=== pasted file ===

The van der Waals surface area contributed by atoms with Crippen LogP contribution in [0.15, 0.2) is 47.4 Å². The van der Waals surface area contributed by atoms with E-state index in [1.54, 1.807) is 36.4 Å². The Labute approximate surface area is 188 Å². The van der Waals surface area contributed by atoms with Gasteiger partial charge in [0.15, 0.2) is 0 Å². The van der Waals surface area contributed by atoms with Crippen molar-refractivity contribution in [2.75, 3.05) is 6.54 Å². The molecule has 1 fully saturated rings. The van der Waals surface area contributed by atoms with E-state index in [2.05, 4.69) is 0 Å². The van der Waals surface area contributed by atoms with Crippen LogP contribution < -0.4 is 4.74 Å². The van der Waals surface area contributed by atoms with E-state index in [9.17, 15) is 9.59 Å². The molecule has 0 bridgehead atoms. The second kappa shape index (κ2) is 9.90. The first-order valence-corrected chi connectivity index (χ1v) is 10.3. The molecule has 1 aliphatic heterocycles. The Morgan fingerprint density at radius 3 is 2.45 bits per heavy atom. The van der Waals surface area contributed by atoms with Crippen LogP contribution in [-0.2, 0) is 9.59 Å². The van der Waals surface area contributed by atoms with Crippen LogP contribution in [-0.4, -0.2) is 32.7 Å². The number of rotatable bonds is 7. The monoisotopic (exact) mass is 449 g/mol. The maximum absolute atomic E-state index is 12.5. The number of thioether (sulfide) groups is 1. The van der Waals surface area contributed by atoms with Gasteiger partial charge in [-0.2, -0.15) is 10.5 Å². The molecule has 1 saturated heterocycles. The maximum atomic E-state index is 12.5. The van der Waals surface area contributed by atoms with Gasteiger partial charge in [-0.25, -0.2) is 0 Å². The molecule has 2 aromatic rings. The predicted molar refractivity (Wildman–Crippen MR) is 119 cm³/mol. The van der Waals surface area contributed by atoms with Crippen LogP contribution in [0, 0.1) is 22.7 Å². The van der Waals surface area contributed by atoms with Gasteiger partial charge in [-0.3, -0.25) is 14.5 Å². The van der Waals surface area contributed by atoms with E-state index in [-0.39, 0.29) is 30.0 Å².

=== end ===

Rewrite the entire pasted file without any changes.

The van der Waals surface area contributed by atoms with Crippen LogP contribution in [0.15, 0.2) is 47.4 Å². The van der Waals surface area contributed by atoms with E-state index in [1.54, 1.807) is 36.4 Å². The Labute approximate surface area is 188 Å². The van der Waals surface area contributed by atoms with Gasteiger partial charge in [0.15, 0.2) is 0 Å². The van der Waals surface area contributed by atoms with Crippen molar-refractivity contribution in [2.75, 3.05) is 6.54 Å². The molecule has 1 fully saturated rings. The van der Waals surface area contributed by atoms with E-state index in [2.05, 4.69) is 0 Å². The van der Waals surface area contributed by atoms with Crippen LogP contribution < -0.4 is 4.74 Å². The van der Waals surface area contributed by atoms with E-state index in [9.17, 15) is 9.59 Å². The molecule has 0 bridgehead atoms. The second kappa shape index (κ2) is 9.90. The first-order valence-corrected chi connectivity index (χ1v) is 10.3. The molecule has 1 aliphatic heterocycles. The Morgan fingerprint density at radius 3 is 2.45 bits per heavy atom. The van der Waals surface area contributed by atoms with Crippen LogP contribution in [-0.2, 0) is 9.59 Å². The van der Waals surface area contributed by atoms with Crippen LogP contribution in [-0.4, -0.2) is 32.7 Å². The number of rotatable bonds is 7. The monoisotopic (exact) mass is 449 g/mol. The maximum absolute atomic E-state index is 12.5. The number of thioether (sulfide) groups is 1. The van der Waals surface area contributed by atoms with Gasteiger partial charge in [-0.2, -0.15) is 10.5 Å². The molecule has 1 saturated heterocycles. The maximum atomic E-state index is 12.5. The van der Waals surface area contributed by atoms with Gasteiger partial charge in [-0.25, -0.2) is 0 Å². The molecule has 2 aromatic rings. The predicted molar refractivity (Wildman–Crippen MR) is 119 cm³/mol. The van der Waals surface area contributed by atoms with Crippen LogP contribution in [0, 0.1) is 22.7 Å². The van der Waals surface area contributed by atoms with Gasteiger partial charge in [-0.3, -0.25) is 14.5 Å². The van der Waals surface area contributed by atoms with E-state index in [-0.39, 0.29) is 30.0 Å².